Woman Killed in Crash Was Torrance Resident

by Patricia Ward Biederman, Times Staff Writer 
The L.A. Times

May 17, 2005—
A woman killed when her car was broadsided over the weekend by a motorist fleeing police was identified Monday as a Torrance resident, authorities said.

Police said Annie Ying Zi Cai, 30, died Sunday from her injuries, after Michael Lee, 45, of Lawndale crashed his van into the car in which she was a passenger.

Cai's husband, Wei Huang, 33, who was driving the car, was seriously injured.

Lee, who was in police custody in a hospital, will be arraigned today on charges of murder, attempted murder, child endangerment, assault with a deadly weapon and felony evasion, police said.

Lee apparently had argued Saturday night with the mother of his 15-year-old son, who was not identified by police. Lee then drove off with the boy in his white Chevrolet van. The teen's mother, who police also declined to identify, began to chase Lee in her silver Toyota 4Runner.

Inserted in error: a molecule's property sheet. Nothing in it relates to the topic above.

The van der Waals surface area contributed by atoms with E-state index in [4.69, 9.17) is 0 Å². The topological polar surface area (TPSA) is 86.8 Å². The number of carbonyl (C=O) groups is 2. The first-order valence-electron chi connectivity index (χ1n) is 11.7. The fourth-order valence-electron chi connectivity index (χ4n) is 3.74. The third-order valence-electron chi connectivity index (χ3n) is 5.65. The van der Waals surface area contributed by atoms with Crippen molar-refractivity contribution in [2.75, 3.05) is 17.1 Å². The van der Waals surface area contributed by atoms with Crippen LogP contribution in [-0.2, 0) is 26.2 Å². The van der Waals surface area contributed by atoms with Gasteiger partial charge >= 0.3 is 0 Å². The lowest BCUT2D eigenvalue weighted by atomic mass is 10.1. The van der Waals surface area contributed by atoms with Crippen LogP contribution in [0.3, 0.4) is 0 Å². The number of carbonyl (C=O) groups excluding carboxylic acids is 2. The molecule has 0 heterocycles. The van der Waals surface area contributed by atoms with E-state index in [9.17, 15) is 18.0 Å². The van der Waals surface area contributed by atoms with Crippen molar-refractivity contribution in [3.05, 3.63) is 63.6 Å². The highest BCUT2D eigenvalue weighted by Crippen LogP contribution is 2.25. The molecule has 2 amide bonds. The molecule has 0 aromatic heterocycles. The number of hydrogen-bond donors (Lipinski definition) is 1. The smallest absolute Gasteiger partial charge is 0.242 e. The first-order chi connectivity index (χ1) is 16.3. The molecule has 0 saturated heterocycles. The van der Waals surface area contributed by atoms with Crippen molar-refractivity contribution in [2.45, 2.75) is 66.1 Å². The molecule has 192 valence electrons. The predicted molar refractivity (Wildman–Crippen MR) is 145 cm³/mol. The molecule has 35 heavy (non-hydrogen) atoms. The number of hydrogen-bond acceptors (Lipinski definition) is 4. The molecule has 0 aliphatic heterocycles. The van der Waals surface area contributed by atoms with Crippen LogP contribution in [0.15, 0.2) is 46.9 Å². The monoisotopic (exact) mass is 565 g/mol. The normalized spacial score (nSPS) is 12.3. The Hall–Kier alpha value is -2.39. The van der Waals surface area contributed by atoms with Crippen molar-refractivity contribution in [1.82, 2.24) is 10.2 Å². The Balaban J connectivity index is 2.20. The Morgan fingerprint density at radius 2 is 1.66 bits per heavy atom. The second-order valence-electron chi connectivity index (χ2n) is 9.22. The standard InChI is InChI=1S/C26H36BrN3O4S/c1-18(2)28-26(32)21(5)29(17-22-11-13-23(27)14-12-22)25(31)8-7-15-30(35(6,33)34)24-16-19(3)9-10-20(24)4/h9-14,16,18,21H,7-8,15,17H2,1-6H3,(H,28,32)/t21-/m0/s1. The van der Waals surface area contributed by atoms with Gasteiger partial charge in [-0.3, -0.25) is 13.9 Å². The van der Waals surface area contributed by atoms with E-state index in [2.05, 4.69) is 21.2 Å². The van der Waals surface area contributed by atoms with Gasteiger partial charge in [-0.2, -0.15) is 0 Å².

Hawthorne police said the incident began about 11:30 p.m. in Hawthorne, where the woman lives, when officers on routine patrol saw Lee's van speeding away from a local restaurant and the Toyota following it. Both vehicles failed to stop for police.

After about a mile, the woman stopped. She was frantic, police said.

"The female was screaming, 'He's got my son. He's got my son,' and that's all we knew initially," said Hawthorne Police watch commander Lt. K. Kauffman.

Directed by a police helicopter, four patrol cars pursued Lee's van as it wove, at speeds up to 80 mph, through Hawthorne, Gardena and Torrance.

In Torrance, Lee was speeding south on Cabrillo Avenue when he ran a red light at Sepulveda Boulevard and slammed into Huang's black Honda Accord.

Police said both victims were citizens of China, who were living in Torrance while working and doing post-graduate academic work.

Lee sustained minor injuries in the crash. His son was also slightly injured and is still hospitalized.

Hawthorne police said the high-speed pursuit was conducted with all possible caution.

"The pursuit was completely appropriate," Kauffman said.